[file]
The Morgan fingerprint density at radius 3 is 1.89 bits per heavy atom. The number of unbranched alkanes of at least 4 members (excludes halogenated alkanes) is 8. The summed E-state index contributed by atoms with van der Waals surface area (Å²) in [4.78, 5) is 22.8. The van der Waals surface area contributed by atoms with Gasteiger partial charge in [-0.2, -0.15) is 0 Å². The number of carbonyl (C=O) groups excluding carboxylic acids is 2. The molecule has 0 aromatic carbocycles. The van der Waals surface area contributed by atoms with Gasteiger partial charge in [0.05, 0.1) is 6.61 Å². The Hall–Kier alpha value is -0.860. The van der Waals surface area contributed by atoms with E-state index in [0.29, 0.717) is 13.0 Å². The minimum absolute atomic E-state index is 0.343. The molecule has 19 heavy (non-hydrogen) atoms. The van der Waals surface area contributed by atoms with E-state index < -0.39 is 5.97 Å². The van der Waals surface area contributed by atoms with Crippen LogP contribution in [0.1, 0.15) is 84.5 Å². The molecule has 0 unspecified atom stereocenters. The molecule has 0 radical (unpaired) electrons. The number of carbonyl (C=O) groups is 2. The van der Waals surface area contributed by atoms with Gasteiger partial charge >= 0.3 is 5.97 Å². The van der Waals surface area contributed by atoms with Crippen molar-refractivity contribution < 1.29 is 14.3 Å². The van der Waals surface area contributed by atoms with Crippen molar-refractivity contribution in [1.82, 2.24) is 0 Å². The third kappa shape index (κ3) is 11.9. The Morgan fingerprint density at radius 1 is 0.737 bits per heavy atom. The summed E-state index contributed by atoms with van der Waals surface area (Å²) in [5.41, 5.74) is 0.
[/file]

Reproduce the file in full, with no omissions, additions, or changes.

The Morgan fingerprint density at radius 3 is 1.89 bits per heavy atom. The number of unbranched alkanes of at least 4 members (excludes halogenated alkanes) is 8. The summed E-state index contributed by atoms with van der Waals surface area (Å²) in [4.78, 5) is 22.8. The van der Waals surface area contributed by atoms with Gasteiger partial charge in [-0.2, -0.15) is 0 Å². The number of carbonyl (C=O) groups excluding carboxylic acids is 2. The molecule has 0 aromatic carbocycles. The van der Waals surface area contributed by atoms with Gasteiger partial charge in [0.05, 0.1) is 6.61 Å². The Hall–Kier alpha value is -0.860. The van der Waals surface area contributed by atoms with E-state index in [0.29, 0.717) is 13.0 Å². The minimum absolute atomic E-state index is 0.343. The molecule has 19 heavy (non-hydrogen) atoms. The van der Waals surface area contributed by atoms with E-state index < -0.39 is 5.97 Å². The van der Waals surface area contributed by atoms with Crippen LogP contribution in [0.1, 0.15) is 84.5 Å². The molecule has 0 unspecified atom stereocenters. The molecule has 0 radical (unpaired) electrons. The number of carbonyl (C=O) groups is 2. The van der Waals surface area contributed by atoms with Gasteiger partial charge >= 0.3 is 5.97 Å². The van der Waals surface area contributed by atoms with Crippen molar-refractivity contribution < 1.29 is 14.3 Å². The van der Waals surface area contributed by atoms with Crippen molar-refractivity contribution in [1.82, 2.24) is 0 Å². The third kappa shape index (κ3) is 11.9. The Morgan fingerprint density at radius 1 is 0.737 bits per heavy atom. The summed E-state index contributed by atoms with van der Waals surface area (Å²) in [5.41, 5.74) is 0.